The owners of the restaurant, as well as the customers became quite accustomed to the new tenants and their low flying aerial antics.  Tourists and locals from all over the island came to eat at the restaurant just so they could witness and take pictures of the frolicking birds. Many of us became bird watching addicts, popping in every day to get the latest report as to the health and well being of the chicks. Quite often we noticed one of the bird parents stoically perched on top of the huge flat screen TV that was fastened to the wall at the far end of the restaurant. The bird casually observing the hustle and bustle of the busy eatery as patrons filtered in and out till the early morning hours. To protect customers from the bird droppings, tables were re-arranged and a large piece of cardboard placed on the floor under the light fixture that supported the celebrated bird nest. Customers and wait staff avoided that part of the restaurant, but during one exciting Euro Cup match, a patron celebrating the winning goal in his enthusiasm, stood up, jumped around, stepped on the bird poop laden cardboard and slid half way across the restaurant. Customers witnessing this amazing gymnastic feat applauded his dexterity and keen sense of balance thunderously; all the while the birds seemed unimpressed by the wild gyrations of the soccer fan.

By the end of the summer two of the three birdies survived and fledged, hopefully to return the next summer and roost in the same nest, still attached to the dangling light fixture, and once again to entertain and delight customers with their aerial acrobatics.

I couldn’t help but wonder how quickly the swallows, their chicks, and their nest would be forcibly evicted if this aviary incident took place in the States. No sooner would you utter the words, “Big Bird”, than the health department would materialize with hazard suites, oxygen tanks, and gallons of disinfectant to rid the Aves intruders. Ikarians for the most part take a more amicable St. Francis approach towards birds, sympathetic and compassionate, that’s why I hope to see swallows flying around my neighborhood for a long, long time.

Where's The Money From?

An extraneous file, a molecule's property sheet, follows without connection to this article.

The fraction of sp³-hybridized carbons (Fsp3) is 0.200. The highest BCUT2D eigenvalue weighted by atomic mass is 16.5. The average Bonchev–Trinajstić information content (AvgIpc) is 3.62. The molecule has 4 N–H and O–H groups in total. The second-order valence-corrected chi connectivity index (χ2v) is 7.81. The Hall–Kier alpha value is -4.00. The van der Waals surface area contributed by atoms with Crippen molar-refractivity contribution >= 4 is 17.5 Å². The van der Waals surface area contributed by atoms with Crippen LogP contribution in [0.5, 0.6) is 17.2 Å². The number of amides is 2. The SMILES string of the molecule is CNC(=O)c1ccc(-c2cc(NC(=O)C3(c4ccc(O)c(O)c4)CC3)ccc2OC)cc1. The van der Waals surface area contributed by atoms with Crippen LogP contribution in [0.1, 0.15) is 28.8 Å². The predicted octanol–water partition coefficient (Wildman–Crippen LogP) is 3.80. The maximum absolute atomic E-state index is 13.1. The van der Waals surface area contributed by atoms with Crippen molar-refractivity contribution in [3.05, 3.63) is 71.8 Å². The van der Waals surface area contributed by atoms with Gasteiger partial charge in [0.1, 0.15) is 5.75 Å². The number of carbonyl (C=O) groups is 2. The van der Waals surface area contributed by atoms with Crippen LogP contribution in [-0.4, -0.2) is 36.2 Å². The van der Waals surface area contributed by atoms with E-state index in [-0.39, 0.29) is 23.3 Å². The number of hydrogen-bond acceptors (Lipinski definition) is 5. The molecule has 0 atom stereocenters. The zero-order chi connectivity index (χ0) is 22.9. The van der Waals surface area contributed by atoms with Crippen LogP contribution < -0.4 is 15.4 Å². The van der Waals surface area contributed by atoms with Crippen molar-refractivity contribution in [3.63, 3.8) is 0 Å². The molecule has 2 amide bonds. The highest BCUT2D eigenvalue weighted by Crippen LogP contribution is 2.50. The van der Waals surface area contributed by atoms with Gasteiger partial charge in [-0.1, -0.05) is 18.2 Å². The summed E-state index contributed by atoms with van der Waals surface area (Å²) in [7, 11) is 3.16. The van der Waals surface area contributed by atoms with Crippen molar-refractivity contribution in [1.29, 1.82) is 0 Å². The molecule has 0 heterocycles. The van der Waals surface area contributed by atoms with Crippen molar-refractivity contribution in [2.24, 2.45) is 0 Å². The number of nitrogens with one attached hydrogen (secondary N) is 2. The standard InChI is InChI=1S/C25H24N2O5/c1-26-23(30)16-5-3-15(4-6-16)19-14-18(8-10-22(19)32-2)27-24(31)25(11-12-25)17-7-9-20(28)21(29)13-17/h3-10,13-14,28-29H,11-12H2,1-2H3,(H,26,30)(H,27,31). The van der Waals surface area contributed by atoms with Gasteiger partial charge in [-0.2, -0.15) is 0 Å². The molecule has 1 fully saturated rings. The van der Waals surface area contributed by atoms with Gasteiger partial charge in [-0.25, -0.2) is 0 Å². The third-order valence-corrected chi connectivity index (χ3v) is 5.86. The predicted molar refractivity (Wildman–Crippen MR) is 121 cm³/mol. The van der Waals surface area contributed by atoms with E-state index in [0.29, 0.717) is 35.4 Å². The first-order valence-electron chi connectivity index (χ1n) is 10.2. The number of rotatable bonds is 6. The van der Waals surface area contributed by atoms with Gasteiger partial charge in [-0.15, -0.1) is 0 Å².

International money conspiracies, real or imaginary, seem to pop up on a regular basis like wild fires in the mountains of Ikaria. A recently uncovered banking ploy involves the rise of the new affluent Russians and their attempts to money launder their Rubles, Euros and U.S. dollars primarily in Cyprus and in Greece. Getting money out of Russia seems to be an ongoing and lucrative activity since the time of the Russian Czars. Wealthy Russians noting the somewhat lax banking laws and regulations in Greece and in Cyprus have established both real and bogus accounts in both countries. It has been rumored, and there is some credence to this rumor from the U.S. Treasury department, that there are more U.S. counterfeit one hundred dollar bills circulating in Russia than anywhere else in the world. This rumor certainly hasn’t escaped notice with our provincial banking institutions on Ikaria.


Arriving in Ikaria from the States during the summer of 2012, with a handful of one hundred dollar bills fresh from Chase bank, I was anxious to exchange them for Euros before the inevitable summer swoon of the dollar against the Euro occurred. Clutching dearly on to my American passport I entered the diminutive, but highly air-conditioned Alpha bank at Agios Kirikos, capital of Ikaria. I looked around somewhat warily and noticed there was little customer traffic in the bank, so I confidently figured this was going to be an easy in easy out banking transaction. Then I quickly recalled past banking experiences and remembered, not too fondly, there is no such thing as easy in easy out in Ikaria.

Immediately, as I handed the teller my freshly minted hundred dollar bills, she looked up at me with a suspicious glare undoubtedly trying to figure out what ruse I was trying to perpetrate. To ease the situation I promptly produced my American passport which she grabbed with both hands and proceeded to closely examine the outside cover. Once satisfied, she opened it to the identification page glancing at my prison mug shot type photo, then at me during what seemed to be several uneasy moments. Finally, she picked up the hundred dollar bills, rubbed each one gently between her thumb and forefinger, then she held each one up to the light examining them all for any tell tale sign that they might be counterfeit. Suddenly, with one harried scoop she picked up the bills along with my passport, stood up, turned and walked to a copy machine situated at the back of the bank. In no time she zeroxed the main pages of my passport along with both sides of the one hundred dollar bills. Returning nonchalantly to her desk she proceeded to copy down by hand all the serial numbers of the bills onto the official exchange form. Giving me a copy of the form, she then stapled all the zeroxed pages to the exchange document and filed them away, along with the hundred dollar bills in a large coffee stained manila folder. Seeing the muddled expression on my face she calmly reassured me, “We have to do this because of all the fake hundred dollar bills coming out of Russia.” Nodding my head with approval I understood the ramifications to a small bank on Ikaria if it was to get stuck with a manila folder full of counterfeit one hundred dollar bills.

So, thanks to this new crop of Russian counterfeiters , next time I try to exchange my American dollars who knows what the bank might require for such a transaction, fingerprints, eye scans, signed affidavits, oaths of perpetual truthfulness, my computer passwords? The answer seems to be ditch the U.S. hundred dollar bills and enter the 21 st. century by just carrying an ATM card, but this being Ikaria I am left wondering what are the chances that any one of the four ATM machines on Ikaria might be working on the day I need one?